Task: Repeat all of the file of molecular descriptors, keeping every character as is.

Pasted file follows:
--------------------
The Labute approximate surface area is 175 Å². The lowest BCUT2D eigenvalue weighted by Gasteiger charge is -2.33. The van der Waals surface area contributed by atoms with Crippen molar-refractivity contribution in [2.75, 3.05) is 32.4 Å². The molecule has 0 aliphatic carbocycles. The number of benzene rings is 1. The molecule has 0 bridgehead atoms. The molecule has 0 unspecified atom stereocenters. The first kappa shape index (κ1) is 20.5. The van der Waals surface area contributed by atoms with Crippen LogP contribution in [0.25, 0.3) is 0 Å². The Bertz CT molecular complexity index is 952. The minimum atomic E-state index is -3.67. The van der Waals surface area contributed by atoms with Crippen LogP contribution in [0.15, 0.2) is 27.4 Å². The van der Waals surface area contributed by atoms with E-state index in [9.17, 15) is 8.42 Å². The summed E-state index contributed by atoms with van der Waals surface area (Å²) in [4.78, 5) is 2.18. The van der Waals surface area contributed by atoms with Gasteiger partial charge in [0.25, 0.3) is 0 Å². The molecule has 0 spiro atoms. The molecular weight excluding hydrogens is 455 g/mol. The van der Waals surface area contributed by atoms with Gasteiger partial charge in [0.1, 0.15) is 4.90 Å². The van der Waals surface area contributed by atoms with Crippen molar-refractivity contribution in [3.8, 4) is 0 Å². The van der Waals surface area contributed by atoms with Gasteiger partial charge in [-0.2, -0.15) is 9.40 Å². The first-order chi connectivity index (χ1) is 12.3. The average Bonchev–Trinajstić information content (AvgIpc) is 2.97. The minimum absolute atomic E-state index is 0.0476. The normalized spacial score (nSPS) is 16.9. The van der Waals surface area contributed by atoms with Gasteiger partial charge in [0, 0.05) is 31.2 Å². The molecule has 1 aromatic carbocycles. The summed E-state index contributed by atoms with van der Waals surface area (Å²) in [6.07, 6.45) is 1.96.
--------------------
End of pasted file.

The Labute approximate surface area is 175 Å². The lowest BCUT2D eigenvalue weighted by Gasteiger charge is -2.33. The van der Waals surface area contributed by atoms with Crippen molar-refractivity contribution in [2.75, 3.05) is 32.4 Å². The molecule has 0 aliphatic carbocycles. The number of benzene rings is 1. The molecule has 0 bridgehead atoms. The molecule has 0 unspecified atom stereocenters. The first kappa shape index (κ1) is 20.5. The van der Waals surface area contributed by atoms with Crippen LogP contribution in [0.25, 0.3) is 0 Å². The Bertz CT molecular complexity index is 952. The minimum atomic E-state index is -3.67. The van der Waals surface area contributed by atoms with Crippen LogP contribution in [0.15, 0.2) is 27.4 Å². The van der Waals surface area contributed by atoms with E-state index in [9.17, 15) is 8.42 Å². The summed E-state index contributed by atoms with van der Waals surface area (Å²) in [4.78, 5) is 2.18. The van der Waals surface area contributed by atoms with Gasteiger partial charge in [0.25, 0.3) is 0 Å². The molecule has 0 spiro atoms. The molecular weight excluding hydrogens is 455 g/mol. The van der Waals surface area contributed by atoms with Gasteiger partial charge in [0.1, 0.15) is 4.90 Å². The van der Waals surface area contributed by atoms with Crippen molar-refractivity contribution in [3.8, 4) is 0 Å². The van der Waals surface area contributed by atoms with Gasteiger partial charge in [-0.2, -0.15) is 9.40 Å². The first-order chi connectivity index (χ1) is 12.3. The average Bonchev–Trinajstić information content (AvgIpc) is 2.97. The minimum absolute atomic E-state index is 0.0476. The normalized spacial score (nSPS) is 16.9. The van der Waals surface area contributed by atoms with Gasteiger partial charge in [0, 0.05) is 31.2 Å². The molecule has 1 aromatic carbocycles. The summed E-state index contributed by atoms with van der Waals surface area (Å²) in [6.07, 6.45) is 1.96.